NJ Court Upholds Hoboken Towing Ordinance

NJ municipal law abandoned vehiclesThe Appellate Division of the Superior Court of New Jersey recently upheld an ordinance adopted by the City of Hoboken to license and regulate businesses that remove and store motor vehicles. The court held that city was well within its authority under N.J.S.A. 40:48–2.49, which outlines the aspects of towing that a municipality may regulate, including the fees charged for storage and removal and minimum standards of operator performance.

The Facts of the Case

In Mile Square Towing, LLC v. City of Hoboken, Mile Square Towing, LLC (Mile Square) challenged the validity of an ordinance adopted by the City of Hoboken. The ordinance — City of Hoboken’s Ordinance No. Z–131, codified as Chapter 184 of the General Code of the City of Hoboken — provides for licensing and regulation of businesses that remove and store motor vehicles.

Prior to the enactment of this ordinance, Mile Square had a contract with Hoboken under which it acted as the exclusive provider of towing services requested by the City. According to the statute, Hoboken decided to move away from a single provider contract to address the prior system’s “lack of oversight, inefficiency in towing services, lack of necessary services during times of emergency and high volume, litigation expense, and lack of ability to recoup costs incurred by the City relating to the services” and to “increase effectiveness and efficiency of towing services within the City.”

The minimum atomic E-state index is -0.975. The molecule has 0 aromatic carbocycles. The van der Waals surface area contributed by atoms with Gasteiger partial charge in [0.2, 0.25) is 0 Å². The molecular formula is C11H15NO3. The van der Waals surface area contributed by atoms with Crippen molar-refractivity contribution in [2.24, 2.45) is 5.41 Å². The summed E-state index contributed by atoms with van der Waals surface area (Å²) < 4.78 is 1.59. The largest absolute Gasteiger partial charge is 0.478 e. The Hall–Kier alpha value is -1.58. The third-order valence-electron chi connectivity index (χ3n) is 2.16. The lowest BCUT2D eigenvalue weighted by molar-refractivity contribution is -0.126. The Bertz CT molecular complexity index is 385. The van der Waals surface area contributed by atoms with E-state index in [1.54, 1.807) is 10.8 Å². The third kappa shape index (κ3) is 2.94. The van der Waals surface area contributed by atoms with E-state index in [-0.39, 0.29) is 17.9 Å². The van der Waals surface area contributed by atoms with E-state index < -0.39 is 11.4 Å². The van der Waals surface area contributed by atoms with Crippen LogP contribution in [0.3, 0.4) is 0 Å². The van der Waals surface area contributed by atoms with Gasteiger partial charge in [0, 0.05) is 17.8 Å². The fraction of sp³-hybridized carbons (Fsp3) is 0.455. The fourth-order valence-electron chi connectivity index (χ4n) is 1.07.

Hoboken’s new system is based on a licensing scheme under which the City will only acquire towing services from licensees. Licensees are placed on Hoboken’s towing lists and are “summoned” by designated public officials, or their authorized agents, on a rotating basis. The ordinance details the licensing requirements and also includes provisions for schedule of allowable fees and procedures for enforcement.

 The Court’s Decision

As explained by the court, municipal ordinances are presumptively valid. Challengers to the validity of an ordinance have the burden of proving that it is arbitrary, capricious, or unreasonable.

In this case, the court concluded that the ordinance does not exceed Hoboken’s authorization to license and regulate towing services provided in N.J.S.A. 40:48–2.49, or impermissibly delegate authority to the director of Hoboken’s Department of Parking and Transportation to administer and enforce Chapter 184. The court rejected arguments that the ordinance violated the Predatory Towing Prevention Act and provisions of Local Public Contracts Law, finding both to be irrelevant.

The court also rejected Mile Square’s argument that Chapter 184 fails to provide adequate standards to guide the director’s exercise of discretion in granting or denying applications and enforcing the law’s provisions. According to the court, “There is no question that Chapter 184 provides adequate standards to guide the director’s discretion involving licensing and enforcement.” The court highlighted that the statute sets forth the standards for equipment, facilities and their distance from the city limits and the required motor vehicle drivers’ licenses operators must have.

However, it did agree with Mile Square that Chapter 184 impermissibly delegates authority to amend and supplement its provisions, which were adopted by ordinance, to the director of Hoboken’s Department of Parking and Transportation. As explained by the court, “amendment or reenactment of legislation required initially to be enacted by ordinance must be accomplished by the same means.”

For more information about this case or the legal issues involved, we encourage you to contact a member of Scarinci Hollenbeck’s Government Law Group.

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